Teleworking requires good information sharing

Teleworking has been in the press recently after Yahoo! CEO, Marissa Mayer, banned the practice arguing that innovation and productivity require Yahoo! Employees to be present in the office. Many HR managers have seized on the reluctance of Yahoo! and some other tech companies such as Google to embrace teleworking to argue that the trend is coming to an end.

Taken to its logical conclusion, opposition to teleworking implies that global operating models also don’t work given that the objection to collaborating electronically must apply equally to employees who are in different offices as it does to those who are working from home. Clearly this can’t be the case or the modern multinational business could not continue to thrive.

Whether it is a single employee working remotely or a team operating virtually over the globe, there are five principles that are needed to make them successful. At their core they are about establishing a free flow of information.

Principle #1: Make activity and presence visible

Ensure that there is clear information demonstrating activity. In person, a manager can judge activity by seeing how many people are sitting at their desks. In a virtual team, it is important that some sort of live presence be available so that everyone knows who is working and when.

Principle #2: Show progress daily

There need to be clear indicators of progress. For knowledge workers it is hard enough when operating in person to know how much progress has been made to an elusive goal, whether it is a new product or simply evolving the business towards a more efficient way of working. Operating virtually it is vital that there are very short term objectives that are visible to the whole team. Ideally this can be done through use of gamification techniques.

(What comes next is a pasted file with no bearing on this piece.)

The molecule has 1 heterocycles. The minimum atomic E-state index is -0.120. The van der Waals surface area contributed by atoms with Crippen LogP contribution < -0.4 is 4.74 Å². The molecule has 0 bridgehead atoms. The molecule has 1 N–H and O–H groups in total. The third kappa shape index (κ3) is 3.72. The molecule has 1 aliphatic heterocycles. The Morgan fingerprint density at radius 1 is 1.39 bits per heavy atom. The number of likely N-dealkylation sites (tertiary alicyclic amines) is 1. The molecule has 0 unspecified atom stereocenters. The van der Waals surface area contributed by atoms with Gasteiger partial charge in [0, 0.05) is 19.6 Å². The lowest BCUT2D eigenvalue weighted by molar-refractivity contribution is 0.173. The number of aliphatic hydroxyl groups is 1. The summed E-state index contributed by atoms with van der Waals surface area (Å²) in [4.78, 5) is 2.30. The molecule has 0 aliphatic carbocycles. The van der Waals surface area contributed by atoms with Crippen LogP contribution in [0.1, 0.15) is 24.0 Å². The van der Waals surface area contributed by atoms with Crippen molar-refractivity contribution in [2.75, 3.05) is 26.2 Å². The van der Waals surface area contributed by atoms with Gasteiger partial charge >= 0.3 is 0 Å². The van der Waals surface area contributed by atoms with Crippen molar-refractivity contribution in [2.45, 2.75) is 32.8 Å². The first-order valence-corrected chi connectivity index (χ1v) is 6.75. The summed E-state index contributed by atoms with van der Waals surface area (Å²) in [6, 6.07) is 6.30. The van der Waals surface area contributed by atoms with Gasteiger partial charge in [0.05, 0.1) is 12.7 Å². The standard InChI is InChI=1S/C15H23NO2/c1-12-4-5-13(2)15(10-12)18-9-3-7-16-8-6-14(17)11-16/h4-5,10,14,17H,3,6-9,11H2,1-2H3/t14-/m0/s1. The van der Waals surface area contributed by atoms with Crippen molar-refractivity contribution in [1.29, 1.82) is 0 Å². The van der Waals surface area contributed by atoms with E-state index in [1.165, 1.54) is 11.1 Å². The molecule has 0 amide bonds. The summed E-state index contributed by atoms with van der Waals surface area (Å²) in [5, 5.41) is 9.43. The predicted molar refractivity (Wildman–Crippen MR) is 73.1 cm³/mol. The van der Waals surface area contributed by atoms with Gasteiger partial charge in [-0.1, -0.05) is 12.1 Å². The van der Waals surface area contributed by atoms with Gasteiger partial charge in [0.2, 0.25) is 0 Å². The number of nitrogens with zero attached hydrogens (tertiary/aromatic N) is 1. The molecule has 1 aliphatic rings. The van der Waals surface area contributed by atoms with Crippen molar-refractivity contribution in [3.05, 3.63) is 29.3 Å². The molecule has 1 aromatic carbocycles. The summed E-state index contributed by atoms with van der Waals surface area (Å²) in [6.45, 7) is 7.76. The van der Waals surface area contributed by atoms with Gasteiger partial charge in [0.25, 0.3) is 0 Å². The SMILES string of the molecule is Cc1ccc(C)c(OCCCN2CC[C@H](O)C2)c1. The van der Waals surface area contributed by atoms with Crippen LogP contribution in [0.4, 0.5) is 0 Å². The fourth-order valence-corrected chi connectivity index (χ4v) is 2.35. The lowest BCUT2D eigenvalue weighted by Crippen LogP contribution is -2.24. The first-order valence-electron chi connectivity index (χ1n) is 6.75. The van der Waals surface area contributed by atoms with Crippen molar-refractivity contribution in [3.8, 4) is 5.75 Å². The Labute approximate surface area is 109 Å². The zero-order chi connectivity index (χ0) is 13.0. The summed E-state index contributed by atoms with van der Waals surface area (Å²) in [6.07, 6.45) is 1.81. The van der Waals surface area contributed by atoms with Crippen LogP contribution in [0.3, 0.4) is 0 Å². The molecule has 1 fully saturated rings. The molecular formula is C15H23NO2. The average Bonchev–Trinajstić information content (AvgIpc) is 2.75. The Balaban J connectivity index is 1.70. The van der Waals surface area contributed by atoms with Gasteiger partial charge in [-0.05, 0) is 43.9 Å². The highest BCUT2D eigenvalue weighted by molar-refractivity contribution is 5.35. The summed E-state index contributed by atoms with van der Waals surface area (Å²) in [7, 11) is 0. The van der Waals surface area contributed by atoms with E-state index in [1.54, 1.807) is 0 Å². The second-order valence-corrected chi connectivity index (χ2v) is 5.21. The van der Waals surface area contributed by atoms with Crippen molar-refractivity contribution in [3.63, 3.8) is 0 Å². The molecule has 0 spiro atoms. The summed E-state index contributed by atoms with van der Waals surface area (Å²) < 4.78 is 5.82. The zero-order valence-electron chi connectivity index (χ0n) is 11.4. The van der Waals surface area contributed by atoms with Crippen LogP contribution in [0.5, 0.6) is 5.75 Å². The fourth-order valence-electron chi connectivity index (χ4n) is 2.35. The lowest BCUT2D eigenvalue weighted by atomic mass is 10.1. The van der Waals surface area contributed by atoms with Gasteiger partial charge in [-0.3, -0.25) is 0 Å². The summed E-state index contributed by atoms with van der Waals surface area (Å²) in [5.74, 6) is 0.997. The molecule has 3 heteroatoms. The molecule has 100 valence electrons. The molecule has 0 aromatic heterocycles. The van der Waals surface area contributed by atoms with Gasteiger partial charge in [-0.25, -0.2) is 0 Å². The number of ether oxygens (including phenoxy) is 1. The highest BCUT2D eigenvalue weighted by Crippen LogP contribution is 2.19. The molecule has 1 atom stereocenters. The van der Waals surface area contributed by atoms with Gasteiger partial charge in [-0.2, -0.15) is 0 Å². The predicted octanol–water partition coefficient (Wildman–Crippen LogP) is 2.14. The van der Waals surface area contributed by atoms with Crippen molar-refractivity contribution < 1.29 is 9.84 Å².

Principle #3: Make knowledge sharing a core activity

Without the informal sharing that is possible through accidental encounters, it is even more important that knowledge is encoded and shared. There is no magic to this, it is simply critical that the loading of new artefacts is a core metric of everyone on the team and its value is recognised.

Principle #4: Build strong informal relationships

Just because the team is virtual doesn’t mean that they can’t develop strong personal bonds. Social networks have shown how it is possible for people who have never met to become close friends. Use similar techniques to develop relationships across virtual teams through a range of informal connections.

Principle #5: Encourage good phone conference etiquette

One of the biggest obstacles for teleworking is bad phone conferences. It is too tempting to have long calls where the majority of participants simply go on mute and do something else. These meetings wouldn’t be allowed to continue if people were present in the same room. Similarly, virtual teams fragment when small groups within the team are in the same location and put their phone on mute and compare notes. The rule should be that everyone is present, is free to challenge the value and that all comments are for all participants.

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About infodrivenbusiness

Robert Hillard is the author of Information-Driven Business, available through John Wiley & Sons. Find out more at www.infodrivenbusiness.com. Robert was an original founder of MIKE2.0 which provides a standard approach for Information and Data Management projects. He has held international consulting leadership roles and provided advice to government and private sector clients around the world. He is a Partner with Deloitte with more than twenty years experience in the discipline, focusing on standardised approaches to Information Management including being one of the first to use XBRL in government regulation and the promotion of information as a business asset rather than a technology problem. Find out more at www.infodrivenbusiness.com. The opinions expressed in this blog are entirely his own.
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